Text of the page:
preservation of the hunting tradition. Nationally, NWTF chapters and cooperating partners have raised
and spent more than $224 million for wild turkey conservation. Since 1985 over $263,622 has been raised
and spent by Idaho chapters on projects within the state
(http://www.nwtf.org/in_your_state/superfund.php).

                                      Wild Turkey Management

Population & Harvest

        The 2006 wild turkey population estimate for Idaho is 3,000 Rio Grande and 30,000 Merriam‘s
Wild Turkey for a total of 33,000. The 2006 spring harvest was estimated at 3,814 gobblers with 26% of
turkey hunters successfully harvesting a turkey. Harvest figures are based upon a questionnaires mailed
to turkey hunters, followed up by a telephone call to non-respondents.




                   IDAHO COMPREHENSIVE WILD TURKEY MANAGEMENT PLAN
                                         -2-
        Idaho had 252,024 general licensed hunters in 2005. There are 14,800 turkey hunters based on
spring turkey tag sales. There are approximately 26,840 youth hunters age 17 years or younger based
upon Junior and Youth License sales.

Regulations

http://fishandgame.idaho.gov/cms/hunt/rules/

Hunting Opportunities

         Approximately 69 percent of Idaho is in public ownership. Good populations of turkeys occur on
public land open to hunters, most private timber company lands are open to hunting and many private
landowners allow hunting by permission. The northern and northwestern portions of the state (where the
majority of turkeys live) have open spring and fall hunting. The remainder of the state has either limited
or no hunting. General season hunters may take two birds with the extra tag available in the general hunt
areas.

Trap & Transfer

         Trap and transfer efforts were all but completed in Idaho in 2003. Supplemental intrastate trap
and transfers will be of limited application, but trapping on sensitive nuisance sites will continue. Idaho
is open to supplementing other states with their wild turkeys.

National Wild Turkey Federation Strategies

   The NWTF will work with IDFG to review regulations that will support Families Afield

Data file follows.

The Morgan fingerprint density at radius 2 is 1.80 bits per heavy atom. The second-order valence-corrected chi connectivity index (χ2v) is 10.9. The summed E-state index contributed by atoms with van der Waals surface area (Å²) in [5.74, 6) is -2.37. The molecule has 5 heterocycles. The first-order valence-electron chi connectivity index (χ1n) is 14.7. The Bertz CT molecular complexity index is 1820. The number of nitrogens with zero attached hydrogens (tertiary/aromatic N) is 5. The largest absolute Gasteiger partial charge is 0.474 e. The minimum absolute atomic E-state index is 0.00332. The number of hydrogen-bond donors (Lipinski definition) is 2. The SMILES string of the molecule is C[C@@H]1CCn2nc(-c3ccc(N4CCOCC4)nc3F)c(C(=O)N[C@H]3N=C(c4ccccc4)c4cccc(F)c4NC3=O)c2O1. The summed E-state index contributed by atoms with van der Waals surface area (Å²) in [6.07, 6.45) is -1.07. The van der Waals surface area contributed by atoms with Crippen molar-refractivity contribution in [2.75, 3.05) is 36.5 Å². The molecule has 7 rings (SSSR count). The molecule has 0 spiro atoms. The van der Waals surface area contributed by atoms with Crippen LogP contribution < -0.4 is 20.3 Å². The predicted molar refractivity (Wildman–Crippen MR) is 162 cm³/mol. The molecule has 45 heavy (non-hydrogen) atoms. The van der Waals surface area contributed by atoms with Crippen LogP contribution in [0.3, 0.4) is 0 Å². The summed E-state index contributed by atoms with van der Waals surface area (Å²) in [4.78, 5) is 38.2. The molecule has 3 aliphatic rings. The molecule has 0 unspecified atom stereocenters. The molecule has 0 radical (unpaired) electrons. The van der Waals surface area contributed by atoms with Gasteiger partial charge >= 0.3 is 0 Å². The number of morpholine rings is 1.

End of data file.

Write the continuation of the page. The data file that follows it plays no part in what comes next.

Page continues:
legislation and objectives.


                                                  Habitat

         Idaho falls within the Intermountain West Joint Venture (IWJV) (http://iwjv.org/) and has three
delineated Bird Conservation Regions (BCR). These BCR‘s include: Great Basin, Northern Rockies and
Southern Rockies/Colorado Plateau. The Great Basin BCR covers most of southern Idaho, the Northern
Rockies BCR covers north central Idaho and the Idaho Panhandle, and a small sliver of the Southern
Rockies/Colorado Plateau BCR juts into southeastern Idaho. For practical purposes, given the small part
of Idaho within the Southern Rockies/Colorado Plateau, the IWJV considers the state to be essentially
within only the two larger BCRs for migratory bird planning and management.
         Idaho‘s Comprehensive Wildlife Conservation Strategy (CWCS) identifies five ecoregions and
subdivides these ecoregions into 14 ecological sections. The ecoregions are: the Canadian Rocky
Mountains in the northern part of the State, the Middle Rockies–Blue Mountains across the central
part of the State, the Columbia Plateau that follows the Snake River across the State, the Utah–
Wyoming Rocky Mountains along the southeastern boundary of the State, and the smaller Wyoming
Basins in the southeastern corner of the State. The 14 ecological sections include: the Okanogan
Highlands, Flathead Valley, Bitterroot Mountains, Blue Mountains, Idaho Batholith, Challis Volcanics,
Beaverhead
Mountains, Palouse Prairie, Owyhee Uplands, Snake River Basalts, Northwestern Basin and Range,
Yellowstone Highlands, Overthrust Mountains, and Bear Lake.

Canadian Rocky Mountains Ecoregion (CWCS 2005)

The Canadian Rocky Mountains Ecoregion extends over a large portion of the Rocky Mountains from
southeastern British Columbia and southwestern Alberta to northern Idaho and northwestern Montana.
The Idaho portion of this ecoregion is comprised of 3 ecological sections: the Okanogan Highlands,
Flathead Valley, and Bitterroot Mountains. Elevation in the entire ecoregion ranges from 915 m to 3,954
m (3,000 ft to 12,972 ft). Geologically, this ecoregion is complex, containing bedrock of sedimentary,
igneous, and metamorphic origin largely characterized by steep glaciated overthrust mountains with
sharp alpine ridges and cirques at higher elevations. Historic and current glaciation has sculpted the


                   IDAHO COMPREHENSIVE WILD TURKEY MANAGEMENT PLAN
                                         -3-
mountainous landscape filling many of the intermountain valleys with glaciofluvial deposits and
moraines. Coniferous forests dominate vegetation in this ecoregion with structure largely dictated by
elevation. This ecoregion is best recognized for its full complement of large mammals—one of the few
places left in North America that can make this claim (Rumsey et al. 2003a).

Middle Rockies–Blue Mountains Ecoregion (CWCS 2005)

The Middle Rockies–Blue Mountains Ecoregion is characterized by a large mass of mountains and
intermontane valleys covering major portions of Oregon, Idaho, and Montana, and a small part of
Washington. Although the Middle Rockies–Blue Mountains ecoregion is consistent in terms of broad
climate, physical and biological patterns, it is remarkably diverse when viewed at finer scales. In Idaho,
four ecological sections are represented in this ecoregion: the Blue Mountains, Idaho Batholith, Challis
Volcanics, and Beaverhead Mountains. The relatively arid lowlands of the Columbia Plateau and Northern
Great Plains ecoregions lie to the west, south, and east, while the Canadian Rocky Mountains and Utah–